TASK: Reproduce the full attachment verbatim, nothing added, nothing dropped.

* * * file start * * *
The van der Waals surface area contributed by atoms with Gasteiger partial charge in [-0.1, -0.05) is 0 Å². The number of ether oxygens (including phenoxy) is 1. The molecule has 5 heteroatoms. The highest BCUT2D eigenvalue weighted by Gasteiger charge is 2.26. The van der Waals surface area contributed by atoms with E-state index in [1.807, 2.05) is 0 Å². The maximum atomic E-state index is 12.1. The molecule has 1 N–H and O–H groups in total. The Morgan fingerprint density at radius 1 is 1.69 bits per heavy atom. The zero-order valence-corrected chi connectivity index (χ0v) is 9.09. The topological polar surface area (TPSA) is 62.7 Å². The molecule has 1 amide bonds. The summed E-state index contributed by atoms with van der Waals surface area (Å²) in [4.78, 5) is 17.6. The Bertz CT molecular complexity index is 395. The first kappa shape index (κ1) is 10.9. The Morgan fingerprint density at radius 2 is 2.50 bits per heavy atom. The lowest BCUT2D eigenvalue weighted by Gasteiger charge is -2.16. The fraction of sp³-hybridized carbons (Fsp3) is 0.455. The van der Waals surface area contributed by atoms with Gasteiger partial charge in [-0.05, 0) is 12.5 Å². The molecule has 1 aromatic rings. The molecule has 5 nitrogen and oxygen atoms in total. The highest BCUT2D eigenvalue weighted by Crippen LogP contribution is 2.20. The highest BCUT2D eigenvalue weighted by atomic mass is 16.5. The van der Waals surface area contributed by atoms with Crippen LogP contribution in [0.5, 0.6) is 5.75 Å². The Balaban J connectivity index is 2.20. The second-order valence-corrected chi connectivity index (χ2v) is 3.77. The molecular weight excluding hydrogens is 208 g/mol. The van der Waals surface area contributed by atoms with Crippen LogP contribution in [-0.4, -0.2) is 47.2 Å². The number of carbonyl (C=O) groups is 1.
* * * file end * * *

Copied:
The van der Waals surface area contributed by atoms with Gasteiger partial charge in [-0.1, -0.05) is 0 Å². The number of ether oxygens (including phenoxy) is 1. The molecule has 5 heteroatoms. The highest BCUT2D eigenvalue weighted by Gasteiger charge is 2.26. The van der Waals surface area contributed by atoms with E-state index in [1.807, 2.05) is 0 Å². The maximum atomic E-state index is 12.1. The molecule has 1 N–H and O–H groups in total. The Morgan fingerprint density at radius 1 is 1.69 bits per heavy atom. The zero-order valence-corrected chi connectivity index (χ0v) is 9.09. The topological polar surface area (TPSA) is 62.7 Å². The molecule has 1 amide bonds. The summed E-state index contributed by atoms with van der Waals surface area (Å²) in [4.78, 5) is 17.6. The Bertz CT molecular complexity index is 395. The first kappa shape index (κ1) is 10.9. The Morgan fingerprint density at radius 2 is 2.50 bits per heavy atom. The lowest BCUT2D eigenvalue weighted by Gasteiger charge is -2.16. The fraction of sp³-hybridized carbons (Fsp3) is 0.455. The van der Waals surface area contributed by atoms with Gasteiger partial charge in [-0.05, 0) is 12.5 Å². The molecule has 1 aromatic rings. The molecule has 5 nitrogen and oxygen atoms in total. The highest BCUT2D eigenvalue weighted by Crippen LogP contribution is 2.20. The highest BCUT2D eigenvalue weighted by atomic mass is 16.5. The van der Waals surface area contributed by atoms with Crippen LogP contribution in [0.5, 0.6) is 5.75 Å². The Balaban J connectivity index is 2.20. The second-order valence-corrected chi connectivity index (χ2v) is 3.77. The molecular weight excluding hydrogens is 208 g/mol. The van der Waals surface area contributed by atoms with Crippen LogP contribution in [-0.4, -0.2) is 47.2 Å². The number of carbonyl (C=O) groups is 1.